All remaining Covid-19 restrictions in England are set to be scrapped according to Boris Johnson, signaling a move to his ‘living with Covid plan’.
On bringing forward his plans, the Prime Minister said it “shows that the hard work of the British people is paying off”.
However, his plan has already received major push back from scientists and his own MPs.
Doctors have warned that Mr Johnson risks broadcasting to the nation that the pandemic is over, unions have said he is “going too far, way too soon”, while charities say the move risks isolating the clinically vulnerable.
It has also been reported that no one in the Scientific Advisory Group for Emergencies (SAGE) and Nervtag is aware of any scientific advice given to Johnson that would suggest he can end all restrictions.
The PM’s intention puts England on a different course to the rest of the UK, who still wears back face mask and self-isolates after a positive test.
152,338 people in England have died of Covid-19 since the start of the pandemic, while combined deaths between Scotland, Wales and Northern Ireland total 25,561.
- 1 When will Covid rules end in England?
- 2 What restrictions will end?
- 3 What are the current restrictions in England?
- 4 What happens if you test positive?
- 5 Will testing be free?
- 6 Will there be any financial support?
- 7 Covid restrictions in Scotland
- 8 Covid restrictions in Wales
- 9 Covid restrictions in Northern Ireland
When will Covid rules end in England?
All restrictions in England are likely to end on 24 February, three days after MPs return from parliamentary recess.
“It is my intention to return on the first day after the half-term recess to present our strategy for living with Covid,” Johnson said speaking to the House of Commons at Prime Minister’s Questions.
In January, Johnson hinted that Covid-19 measures could be scraped for good when they expired on March 24 or sooner. Though it looks like he has sped up plans as his premiership continues to creak.
What restrictions will end?
The removal of restrictions will almost certainly see the end of mask wearing, while legally mandated self-isolation after a positive test will also go.
Guidance to work from home has already ended, while care homes no longer have any limit on visitors.
It comes at the same time rules for travelers to the UK are being relaxed.
From February 11, the fully vaccinated do not need to take any Covid tests and those unvaccinated will not have to isolate on arrival.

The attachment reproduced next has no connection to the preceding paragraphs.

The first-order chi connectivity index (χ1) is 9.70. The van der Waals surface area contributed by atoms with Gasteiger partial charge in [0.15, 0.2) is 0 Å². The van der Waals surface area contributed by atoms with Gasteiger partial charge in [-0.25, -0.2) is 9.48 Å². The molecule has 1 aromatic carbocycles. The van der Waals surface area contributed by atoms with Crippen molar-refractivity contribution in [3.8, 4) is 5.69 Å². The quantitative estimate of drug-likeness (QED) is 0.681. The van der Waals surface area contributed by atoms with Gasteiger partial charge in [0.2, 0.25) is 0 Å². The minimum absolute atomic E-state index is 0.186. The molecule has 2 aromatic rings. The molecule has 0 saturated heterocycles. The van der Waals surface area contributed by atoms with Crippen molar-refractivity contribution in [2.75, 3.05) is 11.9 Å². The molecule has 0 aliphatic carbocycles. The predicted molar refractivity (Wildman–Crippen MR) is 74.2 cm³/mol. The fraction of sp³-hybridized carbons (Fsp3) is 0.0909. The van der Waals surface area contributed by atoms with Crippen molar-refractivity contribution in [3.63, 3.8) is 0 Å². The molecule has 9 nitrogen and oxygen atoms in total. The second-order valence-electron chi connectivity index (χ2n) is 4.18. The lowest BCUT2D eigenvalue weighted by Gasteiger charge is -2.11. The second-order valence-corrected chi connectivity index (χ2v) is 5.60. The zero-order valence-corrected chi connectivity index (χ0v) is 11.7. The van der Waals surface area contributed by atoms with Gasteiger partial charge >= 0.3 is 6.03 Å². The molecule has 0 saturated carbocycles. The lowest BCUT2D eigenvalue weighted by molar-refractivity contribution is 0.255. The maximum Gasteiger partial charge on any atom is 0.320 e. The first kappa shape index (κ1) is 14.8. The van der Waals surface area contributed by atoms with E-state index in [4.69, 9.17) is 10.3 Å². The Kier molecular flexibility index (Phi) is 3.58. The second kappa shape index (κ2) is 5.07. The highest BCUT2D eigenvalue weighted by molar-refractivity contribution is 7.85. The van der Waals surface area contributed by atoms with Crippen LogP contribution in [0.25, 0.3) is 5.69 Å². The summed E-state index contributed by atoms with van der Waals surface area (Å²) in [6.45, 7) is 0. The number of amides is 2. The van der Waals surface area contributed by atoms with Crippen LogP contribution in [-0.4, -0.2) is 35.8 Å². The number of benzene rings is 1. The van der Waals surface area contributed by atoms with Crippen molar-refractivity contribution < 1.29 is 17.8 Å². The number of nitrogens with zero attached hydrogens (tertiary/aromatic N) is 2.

What are the current restrictions in England?
England has the least number of Covid-19 measures in Britain, they include:
- People who develop Covid symptoms or test positive must self-isolate for 10 days (or five full days following two negative lateral flow test results)
- Entry to certain venues may depend on an NHS Covid Pass
- Face coverings are required in health and care settings, including hospitals, GP surgeries and pharmacies
- Some shops have asked customers to keep wearing face coverings
- Masks are required on public transport in London
- Some schools are forcing face coverings in the communal areas
These measures will likely be removed when measures are lifted.
What happens if you test positive?
Under new rules, although you are not legally obliged to self-isolate following a positive test, you are expected, but not mandated to isolate from settings such as the workplace.
Currently, if you are caught not isolating, you can receive a fine reaching up to £10,000, but this is very rare.
Will testing be free?
Lateral flow and PCR testing remains free, for now. However, its long term future is uncertain and the UK Government has not given any reassurances that it will be charge free in the long term.
Will there be any financial support?
At present in England, those on lower incomes may apply for a £500 payment if you are self isolating and miss out of your wages.
It is not known if this will continue after measures are dropped.
Covid restrictions in Scotland
- Face coverings are compulsory on public transport and indoor communal spaces including shops
- NHS Covid pass needed to enter some venues including nightclubs
- A two meter distancing rule remains in healthcare settings
Covid restrictions in Wales
- NHS Covid pass needed for entry to many venues
- Compulsory face coverings in schools, on public transport, in shops and hospitals
- Secondary school pupils are asked to test for virus three times a week
Covid restrictions in Northern Ireland
- Face coverings compulsory in shops, indoor seated venues and public transport
- NHS Covid pass needed to enter nightclubs, indoor unseated venues and partially-seated events with 500 or more people
- Secondary school pupils must wear a face covering inside school buildings
- Maximum of 30 people allowed in homes